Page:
Gary Shilling Explains Why U.S. Housing Market is “Vulnerable” to Slowdown

Gary Shilling, the well-known president of A. Gary Shilling & Co., acknowledges the exuberance in the U.S. residential real estate market.

At the same time, he warns that housing market "cracks" are starting to appear.

Here's an excerpt from a June 10 Bloomberg article that Shilling wrote:

Single-family housing in the U.S. has been exuberant, but it's vulnerable and the bubble is starting to leak. ….

Numerous signs of a slowdown are already apparent. The number of months to exhaust the supply of existing homes on the market at current sales rates rose in each of the first four months of 2021. Lenders' willingness to issue mortgages is at its lowest level since 2014, according to the Mortgage Bankers Association, and those with less than pristine credit scores and without sizeable downpayments are finding it harder to obtain financing. In 2020, 70% of new mortgages were issued to borrowers with credit scores of at least 760, up from 61% in 2019, according to the Federal Reserve Bank of New York.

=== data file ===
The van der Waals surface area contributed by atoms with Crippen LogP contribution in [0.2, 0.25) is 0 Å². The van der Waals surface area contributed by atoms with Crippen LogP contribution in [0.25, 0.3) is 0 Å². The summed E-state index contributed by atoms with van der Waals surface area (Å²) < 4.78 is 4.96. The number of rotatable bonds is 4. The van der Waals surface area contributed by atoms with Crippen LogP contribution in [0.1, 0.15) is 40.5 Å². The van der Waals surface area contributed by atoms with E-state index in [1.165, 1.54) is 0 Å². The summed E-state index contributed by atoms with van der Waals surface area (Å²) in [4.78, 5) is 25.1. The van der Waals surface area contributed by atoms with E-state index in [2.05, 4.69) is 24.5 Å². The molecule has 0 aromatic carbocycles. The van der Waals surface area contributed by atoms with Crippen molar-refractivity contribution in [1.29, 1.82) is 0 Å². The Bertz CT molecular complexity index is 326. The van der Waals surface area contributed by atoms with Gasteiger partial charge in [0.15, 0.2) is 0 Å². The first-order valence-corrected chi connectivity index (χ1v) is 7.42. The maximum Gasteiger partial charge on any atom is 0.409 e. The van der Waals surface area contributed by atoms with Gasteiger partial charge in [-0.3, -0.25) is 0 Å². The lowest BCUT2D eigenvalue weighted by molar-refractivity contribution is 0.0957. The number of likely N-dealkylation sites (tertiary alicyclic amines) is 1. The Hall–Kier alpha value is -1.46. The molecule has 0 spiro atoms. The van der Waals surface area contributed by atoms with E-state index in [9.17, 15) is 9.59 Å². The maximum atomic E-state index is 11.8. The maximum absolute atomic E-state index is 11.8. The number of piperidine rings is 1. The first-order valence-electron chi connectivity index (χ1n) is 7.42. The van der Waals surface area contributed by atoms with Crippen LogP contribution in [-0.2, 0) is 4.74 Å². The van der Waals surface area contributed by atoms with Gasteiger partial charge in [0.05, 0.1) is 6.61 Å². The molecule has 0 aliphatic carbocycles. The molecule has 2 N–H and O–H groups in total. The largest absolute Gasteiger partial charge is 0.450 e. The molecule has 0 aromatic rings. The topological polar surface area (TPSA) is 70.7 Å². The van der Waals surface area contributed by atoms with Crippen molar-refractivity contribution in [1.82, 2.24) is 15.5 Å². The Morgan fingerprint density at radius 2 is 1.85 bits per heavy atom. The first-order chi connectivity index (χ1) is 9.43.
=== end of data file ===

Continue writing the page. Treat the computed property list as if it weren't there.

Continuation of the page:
Building permits, a harbinger of future housing starts, are nowhere near where they need to be to slake demand. A Conference Board survey finds that plans to purchase houses over the next six months fell from 7.1% in April to 4.3% in May, the biggest drop since monthly numbers began in 1977. Mortgage applications for new purchases are down 18% year-to-date, according to the Mortgage Bankers Association.


History suggests that when bubbles begin to leak, small tears usually enlarge as more and more weakness in their fabric is revealed, ultimately leading to collapse. The current enthusiasm for single-family housing has reached such extremes that a deflation of the bubble seems likely--and may be commencing.

While on the subject of "bubbles," let's go back to the February Elliott Wave Theorist for this perspective:

The dot-com bubble, the housing bubble, and the current "everything bubble" are all just sub-bubbles within the larger uptrend since the 1980s, which is itself a larger uptrend since the 1930s, and so on.